- The portal of Saint Stephen, the first Christian martyr to whom the cathedral is dedicated.
- The portal of Saint Ursinus of Bourges, the first bishop of Bourges, who built the town’s very first church at the beginning of the Christian era. The bas-relief of this door’s sculpture tells part of his miraculous story.
The towers of the façade
Two towers, the North Tower and the South Tower, stand at either side of the façade. Both incomplete, neither tower has a spire, limiting the cathedral’s reach into the skyline, unlike its rivals at Chartres or Cologne.
The South tower, also known as “the Mute tower” because bells were never able to be hung in it, is supported by a pillar, which acts as buttress. 53 metres in height, the belfry of the South tower was clearly intended to support an octagonal spire. The lack of spires is not a problem unique to Bourges; other cathedrals in France had neither the funding nor the technical capacity to build them atop their towers. This was the case at Notre-Dame de Paris, Reims and Amiens.
The North Tower or “Butter Tower” was rebuilt in 1506, taking care to harmonize with the gothic style of the façade. It was funded by the Church authorities with money raised from taxing people for eating butter during Lent. The tower is 65 metres in height and the top is reached up a staircase of 396 steps. There is a panoramic view from the top looking over the old town of Bourges and, beyond that the countryside of Berry.
A Pelican in Bourges!
Unusually, Bourges cathedral is surmounted by a weathervane in the form of a pelican, in contrast to other French churches, where on would see either a cockerel or a crucifix. The Pelican of Bourges sits atop the North Tower, on a small construction that holds a bell dating from 1372 and was donated by Duke Jean de Berry.
The 16th century bronze bird used to sit on the spire that rose from the centre of the nave, before being moved to the North Tower.
Since 1995, the Pelican, then in poor condition, was replaced with a copy. The eroded original sits at the bottom of the Tower.
The Cathedral’s Bells
Bourges cathedral has 7 bells, six of which are still in use.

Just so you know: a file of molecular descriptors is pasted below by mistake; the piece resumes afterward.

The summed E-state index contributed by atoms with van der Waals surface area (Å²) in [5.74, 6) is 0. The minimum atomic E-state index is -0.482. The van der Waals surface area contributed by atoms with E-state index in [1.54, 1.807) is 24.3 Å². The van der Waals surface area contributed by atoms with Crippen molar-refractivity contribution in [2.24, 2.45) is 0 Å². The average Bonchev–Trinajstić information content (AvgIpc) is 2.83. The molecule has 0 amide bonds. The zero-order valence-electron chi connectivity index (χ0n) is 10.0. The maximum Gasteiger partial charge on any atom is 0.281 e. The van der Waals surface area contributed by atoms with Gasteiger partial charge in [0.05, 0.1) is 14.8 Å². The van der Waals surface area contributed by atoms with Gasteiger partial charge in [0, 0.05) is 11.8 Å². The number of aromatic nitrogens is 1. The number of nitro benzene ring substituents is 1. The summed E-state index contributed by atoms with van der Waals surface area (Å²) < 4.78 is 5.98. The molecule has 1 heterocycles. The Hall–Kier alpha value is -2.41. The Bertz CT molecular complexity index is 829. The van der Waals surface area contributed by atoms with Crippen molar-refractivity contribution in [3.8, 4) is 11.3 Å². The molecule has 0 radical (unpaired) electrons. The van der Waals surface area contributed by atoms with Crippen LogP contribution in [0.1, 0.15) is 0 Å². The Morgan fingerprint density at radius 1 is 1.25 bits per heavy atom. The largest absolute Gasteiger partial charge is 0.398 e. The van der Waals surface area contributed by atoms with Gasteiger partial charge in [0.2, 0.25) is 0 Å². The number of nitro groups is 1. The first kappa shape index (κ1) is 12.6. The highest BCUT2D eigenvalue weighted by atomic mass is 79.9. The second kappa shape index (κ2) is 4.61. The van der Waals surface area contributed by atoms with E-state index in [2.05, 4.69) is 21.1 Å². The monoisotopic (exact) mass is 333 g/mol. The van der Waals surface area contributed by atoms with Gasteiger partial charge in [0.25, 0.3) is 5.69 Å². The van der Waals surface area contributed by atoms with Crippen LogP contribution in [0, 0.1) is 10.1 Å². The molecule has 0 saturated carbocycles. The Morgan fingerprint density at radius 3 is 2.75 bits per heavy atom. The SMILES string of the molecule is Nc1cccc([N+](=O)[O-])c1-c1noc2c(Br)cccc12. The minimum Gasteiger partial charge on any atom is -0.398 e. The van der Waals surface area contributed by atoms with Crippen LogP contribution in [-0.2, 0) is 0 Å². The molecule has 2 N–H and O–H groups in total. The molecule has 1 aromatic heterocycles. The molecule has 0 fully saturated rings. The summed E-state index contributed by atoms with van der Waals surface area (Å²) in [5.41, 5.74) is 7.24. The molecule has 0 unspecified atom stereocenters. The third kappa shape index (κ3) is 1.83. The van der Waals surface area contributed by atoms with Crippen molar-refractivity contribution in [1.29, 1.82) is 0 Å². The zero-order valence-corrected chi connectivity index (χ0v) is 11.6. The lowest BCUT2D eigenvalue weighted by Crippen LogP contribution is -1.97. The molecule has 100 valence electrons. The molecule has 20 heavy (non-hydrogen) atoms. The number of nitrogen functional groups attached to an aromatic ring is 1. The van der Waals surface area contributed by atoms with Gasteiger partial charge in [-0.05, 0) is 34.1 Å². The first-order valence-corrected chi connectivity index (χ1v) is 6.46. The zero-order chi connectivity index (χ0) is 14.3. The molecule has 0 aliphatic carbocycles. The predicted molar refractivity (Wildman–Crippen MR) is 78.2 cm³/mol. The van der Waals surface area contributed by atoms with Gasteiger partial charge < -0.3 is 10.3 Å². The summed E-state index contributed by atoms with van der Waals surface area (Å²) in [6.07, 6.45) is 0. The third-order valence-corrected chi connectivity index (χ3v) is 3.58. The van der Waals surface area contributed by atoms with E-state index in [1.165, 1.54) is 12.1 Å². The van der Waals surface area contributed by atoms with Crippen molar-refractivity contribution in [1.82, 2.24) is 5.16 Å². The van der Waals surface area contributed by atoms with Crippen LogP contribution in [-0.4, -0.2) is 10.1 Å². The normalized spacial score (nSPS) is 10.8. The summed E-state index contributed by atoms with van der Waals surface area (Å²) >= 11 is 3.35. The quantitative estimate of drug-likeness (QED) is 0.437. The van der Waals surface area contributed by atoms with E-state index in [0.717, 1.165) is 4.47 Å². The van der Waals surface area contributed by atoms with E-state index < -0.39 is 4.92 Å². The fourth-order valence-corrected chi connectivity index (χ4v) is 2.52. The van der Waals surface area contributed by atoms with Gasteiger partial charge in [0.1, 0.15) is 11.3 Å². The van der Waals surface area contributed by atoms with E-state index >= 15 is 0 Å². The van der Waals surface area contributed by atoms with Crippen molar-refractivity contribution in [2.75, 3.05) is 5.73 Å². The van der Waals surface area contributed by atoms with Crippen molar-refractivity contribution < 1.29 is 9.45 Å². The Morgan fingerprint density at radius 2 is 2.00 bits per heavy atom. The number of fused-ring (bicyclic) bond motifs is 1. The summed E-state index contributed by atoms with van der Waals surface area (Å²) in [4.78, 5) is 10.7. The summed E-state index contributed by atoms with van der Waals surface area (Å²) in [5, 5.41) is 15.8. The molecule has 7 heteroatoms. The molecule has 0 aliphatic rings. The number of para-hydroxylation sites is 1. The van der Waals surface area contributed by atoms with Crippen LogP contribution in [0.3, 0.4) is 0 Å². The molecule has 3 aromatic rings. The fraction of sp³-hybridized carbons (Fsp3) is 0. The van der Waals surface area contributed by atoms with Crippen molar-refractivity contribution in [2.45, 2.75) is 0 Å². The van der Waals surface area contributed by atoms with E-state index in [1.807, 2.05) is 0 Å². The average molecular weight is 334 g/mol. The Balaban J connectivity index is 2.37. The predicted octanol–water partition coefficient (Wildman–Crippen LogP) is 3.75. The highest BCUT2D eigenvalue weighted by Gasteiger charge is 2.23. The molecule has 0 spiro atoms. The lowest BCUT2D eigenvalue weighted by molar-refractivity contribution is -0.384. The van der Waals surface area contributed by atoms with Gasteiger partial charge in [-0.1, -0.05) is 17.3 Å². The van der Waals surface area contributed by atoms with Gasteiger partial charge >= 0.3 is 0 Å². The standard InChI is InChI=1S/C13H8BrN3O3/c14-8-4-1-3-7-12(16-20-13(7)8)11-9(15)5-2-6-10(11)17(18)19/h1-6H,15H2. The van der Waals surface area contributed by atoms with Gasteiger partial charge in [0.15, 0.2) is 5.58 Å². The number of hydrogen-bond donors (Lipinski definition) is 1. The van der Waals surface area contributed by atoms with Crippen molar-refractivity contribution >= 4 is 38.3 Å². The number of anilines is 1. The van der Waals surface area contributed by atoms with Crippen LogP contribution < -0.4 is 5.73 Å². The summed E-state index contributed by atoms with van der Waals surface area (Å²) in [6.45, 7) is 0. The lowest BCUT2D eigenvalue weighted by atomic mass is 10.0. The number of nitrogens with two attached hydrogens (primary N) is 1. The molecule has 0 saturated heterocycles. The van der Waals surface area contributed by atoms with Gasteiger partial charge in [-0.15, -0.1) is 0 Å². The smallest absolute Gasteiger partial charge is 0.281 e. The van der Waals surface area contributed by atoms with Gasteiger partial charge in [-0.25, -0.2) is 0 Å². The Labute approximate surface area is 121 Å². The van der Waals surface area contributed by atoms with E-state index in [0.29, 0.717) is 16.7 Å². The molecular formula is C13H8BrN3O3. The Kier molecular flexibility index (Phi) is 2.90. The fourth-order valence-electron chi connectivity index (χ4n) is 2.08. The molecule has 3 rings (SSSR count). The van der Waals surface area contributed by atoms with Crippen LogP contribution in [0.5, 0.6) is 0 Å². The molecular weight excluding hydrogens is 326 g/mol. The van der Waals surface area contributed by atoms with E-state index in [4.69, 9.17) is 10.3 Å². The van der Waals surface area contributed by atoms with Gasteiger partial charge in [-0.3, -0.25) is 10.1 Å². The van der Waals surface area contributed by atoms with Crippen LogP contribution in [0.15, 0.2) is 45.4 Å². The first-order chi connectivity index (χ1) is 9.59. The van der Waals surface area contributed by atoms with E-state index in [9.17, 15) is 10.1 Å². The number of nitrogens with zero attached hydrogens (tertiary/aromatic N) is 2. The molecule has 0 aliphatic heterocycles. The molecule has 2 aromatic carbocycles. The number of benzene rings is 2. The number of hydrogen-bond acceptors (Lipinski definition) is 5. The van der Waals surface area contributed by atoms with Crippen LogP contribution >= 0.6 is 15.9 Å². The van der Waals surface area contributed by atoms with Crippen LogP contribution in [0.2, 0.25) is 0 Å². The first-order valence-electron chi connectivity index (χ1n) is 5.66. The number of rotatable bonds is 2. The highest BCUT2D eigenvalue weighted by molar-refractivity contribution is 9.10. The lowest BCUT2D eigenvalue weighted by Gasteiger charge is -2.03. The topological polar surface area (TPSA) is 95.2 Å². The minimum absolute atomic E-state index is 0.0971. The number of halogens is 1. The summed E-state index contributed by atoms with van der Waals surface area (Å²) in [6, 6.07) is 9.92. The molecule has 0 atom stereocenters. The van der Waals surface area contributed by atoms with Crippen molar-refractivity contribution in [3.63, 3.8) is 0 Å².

- The bell donated by Duke Jean de Berry: sitting at the peak of the North Tower, this is the oldest bell in the cathedral, dating from 1372. The bell can no longer ring as the clapper is missing.
- The bell of Gros Guillaume: this is the largest as well as the heaviest bell of the cathedral, weighting more than 6080 kg. It replaced the bell of St. Stephen in 1829, which cracked during Midnight Mass of Christmas 1838. Several years later, it was recast. To avoid another incident similar to that of 1838, the bell is not much used, except to mark important occasions.
- The Maria-Theresa Bell: currently out of use, the bell dates from 1828, weighs 1830 kilos and measures approximately 1.5 m across.
In 1933, four more bells, cast at Annecy by the Paccard bell foundry, were added to the cathedral: Henri-Zita, Daniel-Mathilde, Célestine-Martine and Louise.
The Chevet of Bourges Cathedral
The fantastic double arched flying buttresses on the exterior of the cathedral are very similar to those of the chevet of Notre-Dame de Paris. From the same era, this way of using flying buttresses was used at Chartres.
The missing Transept
The obvious particularity of the design of Bourges cathedral is the lack of transept. At a time when the great Romanesque style churches where being built (11th-12th centuries), transepts were usual as they allowed for the building to be built in the form of a cross. This was a traditional form that every significant church had to follow. Not long before Bourges, some cathedrals and churches were constructed without a transept: Vézelay, Sens, Senlis and the collegiate church at Mantes. This exceptional style at Bourges wasn’t widely popular in the Middle Ages: a false transept was added to the cathedral between the 14th and 18th centuries.
The interior of Bourges Cathedral
With an area covering 5,900 m2, Bourges cathedral surpasses Notre-Dame de Paris (5,500 m2) and is remarkable for its lack of transept and for its double central aisle. These features allow the visitor to the cathedral a clear view through it, contrary to other cathedrals (such as Chartres and Reims) where the transept traditionally cuts across the centre.
The nave at Bourges is impressive: the vaulted ceiling in the central hall is 37.12 m high, more than that of Notre-Dame de Paris (33 m), but lower that the ceiling of Metz cathedral (41.41m), Amiens (42.3 m) and Beauvais (48.5 m). The overall inside height is 21.3m and the outside measures 9m. The width of the central nave measures 14.96 m.